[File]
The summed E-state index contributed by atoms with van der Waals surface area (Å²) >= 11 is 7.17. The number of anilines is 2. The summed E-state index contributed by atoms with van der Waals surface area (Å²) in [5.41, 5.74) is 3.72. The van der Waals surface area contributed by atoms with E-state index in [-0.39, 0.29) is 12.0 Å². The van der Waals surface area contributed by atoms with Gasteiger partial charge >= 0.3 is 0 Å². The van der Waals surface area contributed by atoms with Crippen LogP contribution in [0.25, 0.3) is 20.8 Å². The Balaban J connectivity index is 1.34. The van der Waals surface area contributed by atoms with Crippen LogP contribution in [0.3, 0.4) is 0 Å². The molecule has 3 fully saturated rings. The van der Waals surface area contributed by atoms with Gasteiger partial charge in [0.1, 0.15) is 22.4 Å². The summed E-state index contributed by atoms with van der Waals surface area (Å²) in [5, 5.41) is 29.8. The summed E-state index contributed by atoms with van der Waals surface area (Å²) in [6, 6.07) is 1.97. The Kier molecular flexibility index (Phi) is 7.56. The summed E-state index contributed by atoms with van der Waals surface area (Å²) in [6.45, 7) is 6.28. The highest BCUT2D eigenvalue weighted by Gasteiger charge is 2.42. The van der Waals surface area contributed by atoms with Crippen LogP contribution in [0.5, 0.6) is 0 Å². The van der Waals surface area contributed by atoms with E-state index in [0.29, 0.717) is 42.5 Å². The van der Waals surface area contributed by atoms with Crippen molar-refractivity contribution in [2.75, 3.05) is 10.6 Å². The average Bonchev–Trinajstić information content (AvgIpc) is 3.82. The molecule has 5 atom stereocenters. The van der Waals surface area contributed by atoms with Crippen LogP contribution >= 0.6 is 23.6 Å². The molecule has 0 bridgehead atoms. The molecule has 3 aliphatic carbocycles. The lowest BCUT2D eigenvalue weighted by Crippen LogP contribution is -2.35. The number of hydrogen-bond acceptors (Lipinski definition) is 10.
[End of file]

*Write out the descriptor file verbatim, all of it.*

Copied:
The summed E-state index contributed by atoms with van der Waals surface area (Å²) >= 11 is 7.17. The number of anilines is 2. The summed E-state index contributed by atoms with van der Waals surface area (Å²) in [5.41, 5.74) is 3.72. The van der Waals surface area contributed by atoms with E-state index in [-0.39, 0.29) is 12.0 Å². The van der Waals surface area contributed by atoms with Gasteiger partial charge >= 0.3 is 0 Å². The van der Waals surface area contributed by atoms with Crippen LogP contribution in [0.25, 0.3) is 20.8 Å². The Balaban J connectivity index is 1.34. The van der Waals surface area contributed by atoms with Crippen LogP contribution in [0.3, 0.4) is 0 Å². The molecule has 3 fully saturated rings. The van der Waals surface area contributed by atoms with Gasteiger partial charge in [0.1, 0.15) is 22.4 Å². The summed E-state index contributed by atoms with van der Waals surface area (Å²) in [5, 5.41) is 29.8. The summed E-state index contributed by atoms with van der Waals surface area (Å²) in [6, 6.07) is 1.97. The Kier molecular flexibility index (Phi) is 7.56. The summed E-state index contributed by atoms with van der Waals surface area (Å²) in [6.45, 7) is 6.28. The highest BCUT2D eigenvalue weighted by Gasteiger charge is 2.42. The van der Waals surface area contributed by atoms with Crippen LogP contribution in [0.5, 0.6) is 0 Å². The van der Waals surface area contributed by atoms with E-state index in [0.29, 0.717) is 42.5 Å². The van der Waals surface area contributed by atoms with Crippen molar-refractivity contribution in [2.75, 3.05) is 10.6 Å². The average Bonchev–Trinajstić information content (AvgIpc) is 3.82. The molecule has 5 atom stereocenters. The van der Waals surface area contributed by atoms with Crippen LogP contribution >= 0.6 is 23.6 Å². The molecule has 0 bridgehead atoms. The molecule has 3 aliphatic carbocycles. The lowest BCUT2D eigenvalue weighted by Crippen LogP contribution is -2.35. The number of hydrogen-bond acceptors (Lipinski definition) is 10.